There are a very few folks who actually 1) are willing to rent to Indians, 2) do not take too much deposits and also 3) have motorcycles ready with them. I found 2 such dealers:

1) Mr. Tarun Panchal :
Cell: 094117 17846
2) 2 Brothers Mr. Ashok and Mr. Manish
Cell: 90278 14187 / 93599 50810

Here is the process. You would just have to give one Photo Identity card. They kept my original PAN card and gave me the bike. I even noticed folks giving their college identity card / workplace identity card / passport as deposit against the bike.

The bike rental price per day was from Rs. 250 to Rs.600 depending on the bike:
Honda Activa / Honda Aviator for Rs.250 / 300
Royal Enfield Bullet for Rs. 500 / 600
Others like Bajaj Discover / Bajaj XCD / Hero Honda Splendour in the range of Rs. 300 to Rs. 450.
The rental money was to be paid in advance.
The bike would have just enough fuel to take you to the nearby petrol pump. You used the bike and returned it back and collected your identity card.

The condition of the bikes was not good.
The engine, clutch, gears and brakes worked. That’s it.
Things like odometer, speedometer, headlights, signal lights, tail lights, horn, fuel guage were mostly not working. Rearview mirrors were absent. But these bikes were great to travel within Rishikesh and to nearby places like Neelkanth and Haridwar.

When I wanted to do a Rishikesh – Joshimat trip, I selected a Bajaj XCD 135 CC because that was the only one that felt ok from the lot they had and it had operational fuel guage and headlights and stuff. Only mirrors were missing and the next day they were provided. For Rishikesh – Joshimath trip, I had to pay a rent to Rs 350 per day for 4 days in advance and a deposit of Rs 2500. I was provided with engine oil and a spark plug and bike papers.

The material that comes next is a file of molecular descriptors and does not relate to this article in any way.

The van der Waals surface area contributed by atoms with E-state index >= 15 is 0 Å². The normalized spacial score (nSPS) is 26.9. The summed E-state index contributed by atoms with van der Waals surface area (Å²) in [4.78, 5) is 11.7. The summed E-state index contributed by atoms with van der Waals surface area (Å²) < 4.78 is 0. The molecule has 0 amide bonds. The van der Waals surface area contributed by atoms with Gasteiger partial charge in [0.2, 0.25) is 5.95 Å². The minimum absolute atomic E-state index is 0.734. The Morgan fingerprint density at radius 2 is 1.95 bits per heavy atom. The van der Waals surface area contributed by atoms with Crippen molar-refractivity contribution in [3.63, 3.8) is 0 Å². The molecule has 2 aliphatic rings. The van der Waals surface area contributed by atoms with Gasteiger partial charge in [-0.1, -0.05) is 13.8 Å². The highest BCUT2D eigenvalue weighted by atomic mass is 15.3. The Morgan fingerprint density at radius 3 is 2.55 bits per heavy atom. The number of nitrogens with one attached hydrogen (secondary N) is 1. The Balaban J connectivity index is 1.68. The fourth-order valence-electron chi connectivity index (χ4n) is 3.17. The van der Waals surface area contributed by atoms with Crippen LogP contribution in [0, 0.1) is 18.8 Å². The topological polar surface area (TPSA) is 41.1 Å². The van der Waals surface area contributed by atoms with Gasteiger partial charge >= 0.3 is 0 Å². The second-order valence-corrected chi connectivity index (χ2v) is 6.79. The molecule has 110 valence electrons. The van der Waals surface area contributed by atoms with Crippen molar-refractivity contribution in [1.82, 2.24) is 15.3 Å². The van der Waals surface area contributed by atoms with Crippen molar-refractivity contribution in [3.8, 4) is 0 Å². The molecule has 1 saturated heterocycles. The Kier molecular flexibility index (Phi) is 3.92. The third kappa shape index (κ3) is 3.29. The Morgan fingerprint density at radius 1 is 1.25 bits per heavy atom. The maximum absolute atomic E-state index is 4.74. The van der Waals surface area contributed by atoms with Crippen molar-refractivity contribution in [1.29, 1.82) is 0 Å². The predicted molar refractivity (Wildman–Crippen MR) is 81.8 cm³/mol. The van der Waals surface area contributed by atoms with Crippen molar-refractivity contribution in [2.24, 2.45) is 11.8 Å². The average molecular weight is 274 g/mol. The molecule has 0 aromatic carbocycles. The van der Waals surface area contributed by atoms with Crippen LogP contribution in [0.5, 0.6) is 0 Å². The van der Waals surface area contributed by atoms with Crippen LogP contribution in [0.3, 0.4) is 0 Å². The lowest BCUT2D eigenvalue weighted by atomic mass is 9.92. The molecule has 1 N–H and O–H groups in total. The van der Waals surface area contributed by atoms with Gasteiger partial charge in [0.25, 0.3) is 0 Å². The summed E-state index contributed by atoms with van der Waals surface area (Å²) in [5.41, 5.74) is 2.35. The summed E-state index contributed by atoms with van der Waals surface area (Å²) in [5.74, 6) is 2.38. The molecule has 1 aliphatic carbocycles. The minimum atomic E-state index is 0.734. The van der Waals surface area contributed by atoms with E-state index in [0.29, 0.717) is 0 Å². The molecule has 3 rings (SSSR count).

I rode the bike for about 540 kms (Rishikesh – Joshimath about 255 and Joshimath Auli about 15). It gave me problems twice during this duration. In the morning at Joshimath the bike refused to start and an auto mechanic charged Rs. 600 for changing clutch plate and replacing the engine oil claiming the original engine oil was adultered with water.

On the way back, 20 kms from Rishikesh, the bike stopped abruptly.
I had to carry it for 20 kms in a minitruck to Rishikesh for a cost of Rs. 200.
After unloading from the mini truck at Rishikesh, I tried to start the bike again and it started without any problems.

Back in Rishikesh, I returned the damaged clutch plate which I has taken from the mechanic at Joshimath to the renter. He agreed to reimbursement 3/4th of the cost of the clutch plate but refused to reimburse me for engine oil.

Travelling Rishikesh to Joshimath was the most challenging motercycle ride I have done. Being in Mumbai I have done the Konkan part of Maharashtra on bike but it was nowhere as challenging as Rishikesh – Joshimath route. It was actually scary at places. But I enjoyed the freedom of stopping wherever I wanted and looking at the scenery.”

Thank you Pankaj for all the info. 🙂

Continue to Day 3